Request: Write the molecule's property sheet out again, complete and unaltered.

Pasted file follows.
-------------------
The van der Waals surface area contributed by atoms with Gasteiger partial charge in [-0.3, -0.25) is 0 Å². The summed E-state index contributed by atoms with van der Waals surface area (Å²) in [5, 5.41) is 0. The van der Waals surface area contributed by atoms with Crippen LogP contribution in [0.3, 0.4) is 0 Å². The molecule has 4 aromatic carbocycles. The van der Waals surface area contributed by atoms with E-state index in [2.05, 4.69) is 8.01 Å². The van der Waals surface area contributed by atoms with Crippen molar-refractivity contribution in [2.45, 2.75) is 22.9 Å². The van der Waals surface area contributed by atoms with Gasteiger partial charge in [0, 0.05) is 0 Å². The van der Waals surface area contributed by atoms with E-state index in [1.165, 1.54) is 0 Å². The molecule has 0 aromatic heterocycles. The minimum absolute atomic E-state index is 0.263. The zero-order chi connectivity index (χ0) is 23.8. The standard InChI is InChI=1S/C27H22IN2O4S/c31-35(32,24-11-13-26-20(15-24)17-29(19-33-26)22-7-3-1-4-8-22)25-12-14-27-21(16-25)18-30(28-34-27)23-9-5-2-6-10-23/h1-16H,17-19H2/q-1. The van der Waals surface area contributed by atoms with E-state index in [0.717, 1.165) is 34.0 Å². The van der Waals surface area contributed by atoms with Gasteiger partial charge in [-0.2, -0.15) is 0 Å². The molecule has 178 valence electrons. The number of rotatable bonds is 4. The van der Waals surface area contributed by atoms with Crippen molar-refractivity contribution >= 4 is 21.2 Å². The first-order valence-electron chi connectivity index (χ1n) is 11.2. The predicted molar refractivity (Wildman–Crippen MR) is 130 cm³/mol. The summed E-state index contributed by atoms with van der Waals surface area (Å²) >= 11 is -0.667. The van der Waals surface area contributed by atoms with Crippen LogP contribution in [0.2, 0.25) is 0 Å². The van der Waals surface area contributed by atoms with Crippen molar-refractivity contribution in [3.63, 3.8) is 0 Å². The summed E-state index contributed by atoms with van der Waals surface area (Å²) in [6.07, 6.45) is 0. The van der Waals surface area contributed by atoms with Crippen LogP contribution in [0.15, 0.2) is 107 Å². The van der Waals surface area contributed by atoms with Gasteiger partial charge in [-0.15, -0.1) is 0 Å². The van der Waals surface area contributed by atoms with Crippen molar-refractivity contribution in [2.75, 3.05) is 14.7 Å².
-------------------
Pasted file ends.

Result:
The van der Waals surface area contributed by atoms with Gasteiger partial charge in [-0.3, -0.25) is 0 Å². The summed E-state index contributed by atoms with van der Waals surface area (Å²) in [5, 5.41) is 0. The van der Waals surface area contributed by atoms with Crippen LogP contribution in [0.3, 0.4) is 0 Å². The molecule has 4 aromatic carbocycles. The van der Waals surface area contributed by atoms with E-state index in [2.05, 4.69) is 8.01 Å². The van der Waals surface area contributed by atoms with Crippen molar-refractivity contribution in [2.45, 2.75) is 22.9 Å². The van der Waals surface area contributed by atoms with Gasteiger partial charge in [0, 0.05) is 0 Å². The van der Waals surface area contributed by atoms with E-state index in [1.165, 1.54) is 0 Å². The molecule has 0 aromatic heterocycles. The minimum absolute atomic E-state index is 0.263. The zero-order chi connectivity index (χ0) is 23.8. The standard InChI is InChI=1S/C27H22IN2O4S/c31-35(32,24-11-13-26-20(15-24)17-29(19-33-26)22-7-3-1-4-8-22)25-12-14-27-21(16-25)18-30(28-34-27)23-9-5-2-6-10-23/h1-16H,17-19H2/q-1. The van der Waals surface area contributed by atoms with E-state index in [0.717, 1.165) is 34.0 Å². The van der Waals surface area contributed by atoms with Gasteiger partial charge in [-0.2, -0.15) is 0 Å². The molecule has 178 valence electrons. The number of rotatable bonds is 4. The van der Waals surface area contributed by atoms with Crippen molar-refractivity contribution >= 4 is 21.2 Å². The first-order valence-electron chi connectivity index (χ1n) is 11.2. The predicted molar refractivity (Wildman–Crippen MR) is 130 cm³/mol. The summed E-state index contributed by atoms with van der Waals surface area (Å²) >= 11 is -0.667. The van der Waals surface area contributed by atoms with Crippen LogP contribution in [0.2, 0.25) is 0 Å². The van der Waals surface area contributed by atoms with Crippen molar-refractivity contribution in [3.63, 3.8) is 0 Å². The summed E-state index contributed by atoms with van der Waals surface area (Å²) in [6.07, 6.45) is 0. The van der Waals surface area contributed by atoms with Crippen LogP contribution in [0.15, 0.2) is 107 Å². The van der Waals surface area contributed by atoms with Gasteiger partial charge in [-0.15, -0.1) is 0 Å². The van der Waals surface area contributed by atoms with Crippen molar-refractivity contribution in [2.75, 3.05) is 14.7 Å².